Salicylic acid is a more-or-less common treatment for acne. Despite its name, some dermatologists classify it as a natural acne treatment. It is made from willow bark, and was apparently known to the ancient Greeks as early as 5th century BC. Salicylic acid, or at least its original willow bark extract, was also known to other ancient civilizations like Sumeria and Assyria for its medicinal properties. Even the native Americans like the Cherokee used it for its pain-killing property and as a cure for fever and other ailments. Today, modern man uses it as one of the treatments for acne.
Of course, in our modern civilization, we no longer need to process the willow bark ourselves. We can just buy the refined part of it, salicylic acid, over-the-counter. So, how does salicylic acid work as an acne treatment? Basically, it acts as a peeling agent, sloughing off the outer layers of the skin. As such, it helps to open pores and unplug follicles. An important point to note is that usage is preventive. In other words, you apply it to skin which is at risk of acne in order to prevent pimples from forming. Applying salicylic acid to your pimple after it forms is like locking the barn after the animals have run away. Once the pimple forms, you should be using something else like benzoyl peroxide or tea tree oil to get rid of it. Remember: apply salicylic acid continuously to prevent acne.
If salicylic acid is so good for acne prevention, why doesn't everyone use it? Simple. It is known to irritate skin. A normal acne treatment regimen includes the use of non-oily moisturizer to soothe your skin after you apply the salicylic acid. Given this, it is better for you to be patient and careful and start at the 0.5% concentration of salicylic acid. Only if you do not get the effect you want should you slowly start raising the concentration. If you start at the upper end of 2%, you could find yourself in pain, much like the after effects of a bad sunburn. The key is regular use at lower concentrations. If 0.5% everyday causes redness, then reduce it to 0.5% every two days. If two days is too often, reduce accordingly, and so on, and so forth.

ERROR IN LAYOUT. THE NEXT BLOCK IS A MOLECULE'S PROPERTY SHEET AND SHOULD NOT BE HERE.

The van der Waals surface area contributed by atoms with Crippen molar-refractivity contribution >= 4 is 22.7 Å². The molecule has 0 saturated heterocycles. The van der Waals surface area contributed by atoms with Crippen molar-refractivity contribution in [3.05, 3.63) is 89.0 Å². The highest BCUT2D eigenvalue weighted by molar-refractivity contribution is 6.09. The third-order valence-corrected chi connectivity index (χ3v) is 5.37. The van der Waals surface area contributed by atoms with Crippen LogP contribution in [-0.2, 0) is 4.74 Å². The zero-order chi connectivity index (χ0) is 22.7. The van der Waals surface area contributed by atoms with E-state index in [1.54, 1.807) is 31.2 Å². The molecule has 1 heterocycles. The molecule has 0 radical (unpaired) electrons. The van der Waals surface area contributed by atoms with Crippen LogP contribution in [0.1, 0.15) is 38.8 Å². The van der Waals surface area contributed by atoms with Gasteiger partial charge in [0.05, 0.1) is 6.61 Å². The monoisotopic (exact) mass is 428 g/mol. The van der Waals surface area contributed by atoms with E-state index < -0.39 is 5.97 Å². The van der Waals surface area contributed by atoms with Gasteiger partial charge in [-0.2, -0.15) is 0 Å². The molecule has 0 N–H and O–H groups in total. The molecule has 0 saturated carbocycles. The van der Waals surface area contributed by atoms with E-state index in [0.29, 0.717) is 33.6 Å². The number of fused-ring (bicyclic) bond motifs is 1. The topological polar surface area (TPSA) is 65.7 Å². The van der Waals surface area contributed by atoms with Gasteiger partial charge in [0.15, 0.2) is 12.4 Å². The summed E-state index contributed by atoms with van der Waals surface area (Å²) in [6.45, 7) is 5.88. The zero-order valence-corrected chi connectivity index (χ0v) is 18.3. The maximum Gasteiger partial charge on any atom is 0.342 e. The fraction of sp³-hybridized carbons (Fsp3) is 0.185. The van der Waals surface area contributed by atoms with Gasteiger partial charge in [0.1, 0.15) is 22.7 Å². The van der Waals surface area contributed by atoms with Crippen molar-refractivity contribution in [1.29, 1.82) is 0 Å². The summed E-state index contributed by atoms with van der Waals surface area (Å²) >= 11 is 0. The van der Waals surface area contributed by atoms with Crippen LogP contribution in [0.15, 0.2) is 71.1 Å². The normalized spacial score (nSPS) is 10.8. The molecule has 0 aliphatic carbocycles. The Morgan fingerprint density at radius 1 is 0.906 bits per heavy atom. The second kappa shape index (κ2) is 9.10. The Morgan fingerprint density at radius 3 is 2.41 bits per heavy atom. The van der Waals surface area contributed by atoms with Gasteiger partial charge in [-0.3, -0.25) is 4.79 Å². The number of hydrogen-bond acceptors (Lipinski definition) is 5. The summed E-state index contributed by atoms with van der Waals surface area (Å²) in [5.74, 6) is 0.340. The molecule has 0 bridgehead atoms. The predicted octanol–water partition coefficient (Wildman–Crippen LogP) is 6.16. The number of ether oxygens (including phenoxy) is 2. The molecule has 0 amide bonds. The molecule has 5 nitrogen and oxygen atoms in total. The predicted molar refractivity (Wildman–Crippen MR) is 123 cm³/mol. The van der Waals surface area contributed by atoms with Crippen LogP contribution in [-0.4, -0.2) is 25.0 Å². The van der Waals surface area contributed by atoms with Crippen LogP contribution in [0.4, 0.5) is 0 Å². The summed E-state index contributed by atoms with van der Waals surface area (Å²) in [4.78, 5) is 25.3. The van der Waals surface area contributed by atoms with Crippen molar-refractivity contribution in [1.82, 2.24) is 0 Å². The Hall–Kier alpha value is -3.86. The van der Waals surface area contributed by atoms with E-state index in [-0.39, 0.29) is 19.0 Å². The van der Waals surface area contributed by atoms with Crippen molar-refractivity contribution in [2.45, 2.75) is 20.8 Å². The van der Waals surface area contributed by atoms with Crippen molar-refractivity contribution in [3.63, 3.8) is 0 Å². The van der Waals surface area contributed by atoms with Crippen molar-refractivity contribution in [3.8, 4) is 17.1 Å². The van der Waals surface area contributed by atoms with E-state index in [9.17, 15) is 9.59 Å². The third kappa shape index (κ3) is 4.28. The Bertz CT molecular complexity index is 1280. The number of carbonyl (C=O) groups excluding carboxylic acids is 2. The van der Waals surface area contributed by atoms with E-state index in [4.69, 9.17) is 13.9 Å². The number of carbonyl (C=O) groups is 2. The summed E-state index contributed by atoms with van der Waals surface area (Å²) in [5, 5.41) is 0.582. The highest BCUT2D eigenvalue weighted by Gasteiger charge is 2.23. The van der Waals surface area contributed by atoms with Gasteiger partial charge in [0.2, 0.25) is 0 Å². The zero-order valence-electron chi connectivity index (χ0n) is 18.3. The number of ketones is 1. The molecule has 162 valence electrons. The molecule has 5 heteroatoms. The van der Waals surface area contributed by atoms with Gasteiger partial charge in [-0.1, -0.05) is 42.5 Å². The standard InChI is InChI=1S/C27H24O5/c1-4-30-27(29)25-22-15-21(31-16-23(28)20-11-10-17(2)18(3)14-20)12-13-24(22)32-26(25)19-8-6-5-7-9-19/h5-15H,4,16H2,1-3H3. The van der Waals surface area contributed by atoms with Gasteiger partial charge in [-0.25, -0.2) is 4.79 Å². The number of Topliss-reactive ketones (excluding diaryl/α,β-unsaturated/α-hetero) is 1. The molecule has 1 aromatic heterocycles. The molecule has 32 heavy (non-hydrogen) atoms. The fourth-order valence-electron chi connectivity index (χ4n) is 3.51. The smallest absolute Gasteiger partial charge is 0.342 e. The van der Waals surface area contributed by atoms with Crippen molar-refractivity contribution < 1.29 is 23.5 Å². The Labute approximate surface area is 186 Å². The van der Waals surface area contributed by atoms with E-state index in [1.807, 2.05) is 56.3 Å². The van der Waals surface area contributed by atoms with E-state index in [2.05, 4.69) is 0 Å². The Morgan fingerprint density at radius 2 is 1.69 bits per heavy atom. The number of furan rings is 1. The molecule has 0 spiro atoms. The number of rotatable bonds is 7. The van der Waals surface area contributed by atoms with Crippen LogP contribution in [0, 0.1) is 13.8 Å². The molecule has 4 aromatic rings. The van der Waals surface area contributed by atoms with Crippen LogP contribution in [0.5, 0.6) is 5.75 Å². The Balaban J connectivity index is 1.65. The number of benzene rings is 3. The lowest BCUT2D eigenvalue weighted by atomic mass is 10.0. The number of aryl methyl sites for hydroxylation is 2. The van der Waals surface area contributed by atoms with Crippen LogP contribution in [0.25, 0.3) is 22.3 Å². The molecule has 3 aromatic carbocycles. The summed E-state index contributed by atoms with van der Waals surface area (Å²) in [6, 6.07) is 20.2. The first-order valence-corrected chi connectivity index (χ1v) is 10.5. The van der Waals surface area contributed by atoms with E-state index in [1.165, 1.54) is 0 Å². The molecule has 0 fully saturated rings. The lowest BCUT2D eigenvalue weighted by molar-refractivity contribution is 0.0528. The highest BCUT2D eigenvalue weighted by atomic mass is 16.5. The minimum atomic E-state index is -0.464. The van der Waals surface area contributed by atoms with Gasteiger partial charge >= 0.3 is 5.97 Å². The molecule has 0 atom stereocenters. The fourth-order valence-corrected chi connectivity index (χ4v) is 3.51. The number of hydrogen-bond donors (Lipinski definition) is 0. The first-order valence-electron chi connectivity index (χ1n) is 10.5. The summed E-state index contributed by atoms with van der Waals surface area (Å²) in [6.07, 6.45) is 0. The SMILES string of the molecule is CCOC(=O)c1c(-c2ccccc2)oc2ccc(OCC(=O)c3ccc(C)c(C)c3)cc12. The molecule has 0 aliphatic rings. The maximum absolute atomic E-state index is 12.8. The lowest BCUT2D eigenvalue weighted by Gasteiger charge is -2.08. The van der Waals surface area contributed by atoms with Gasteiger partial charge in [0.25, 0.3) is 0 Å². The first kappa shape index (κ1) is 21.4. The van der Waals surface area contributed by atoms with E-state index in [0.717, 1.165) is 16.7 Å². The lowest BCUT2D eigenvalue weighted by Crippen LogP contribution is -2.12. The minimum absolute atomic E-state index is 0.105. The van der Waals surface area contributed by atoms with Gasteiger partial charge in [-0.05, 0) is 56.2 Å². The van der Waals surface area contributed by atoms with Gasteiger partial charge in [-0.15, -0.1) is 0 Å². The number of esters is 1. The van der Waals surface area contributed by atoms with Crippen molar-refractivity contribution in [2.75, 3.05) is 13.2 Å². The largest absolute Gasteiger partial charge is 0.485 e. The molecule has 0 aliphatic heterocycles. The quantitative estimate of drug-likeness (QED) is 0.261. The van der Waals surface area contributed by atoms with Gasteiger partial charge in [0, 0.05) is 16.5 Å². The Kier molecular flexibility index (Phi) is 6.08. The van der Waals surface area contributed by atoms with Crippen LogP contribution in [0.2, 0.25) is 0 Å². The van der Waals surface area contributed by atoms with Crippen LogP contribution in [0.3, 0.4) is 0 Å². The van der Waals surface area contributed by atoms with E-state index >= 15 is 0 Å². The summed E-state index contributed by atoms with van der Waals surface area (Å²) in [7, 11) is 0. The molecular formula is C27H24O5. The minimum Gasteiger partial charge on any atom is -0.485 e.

Despite its 3000-year old roots, not everyone can use salicylic acid, even if you only apply it on your skin. Apparently, pregnant women and children should avoid it due to the risk of Reye's syndrome. Ditto for people who have kidney disease, liver disease, diabetes or poor circulation.
Anyway, here is the normal acne treatment regime using salicylic acid:
- Wash face with a gentle cleanser
- Gently pat your face dry with a clean towel (Do not rub your face dry. This will irritate your skin and possibly cause worse acne)
- Wait 5-10 minutes for your face to dry in air
- Apply salicylic acid cream or lotion over your face, avoiding the eyes and lips
- Wait for the cream or lotion to dry
- Apply non-oily moisturizer
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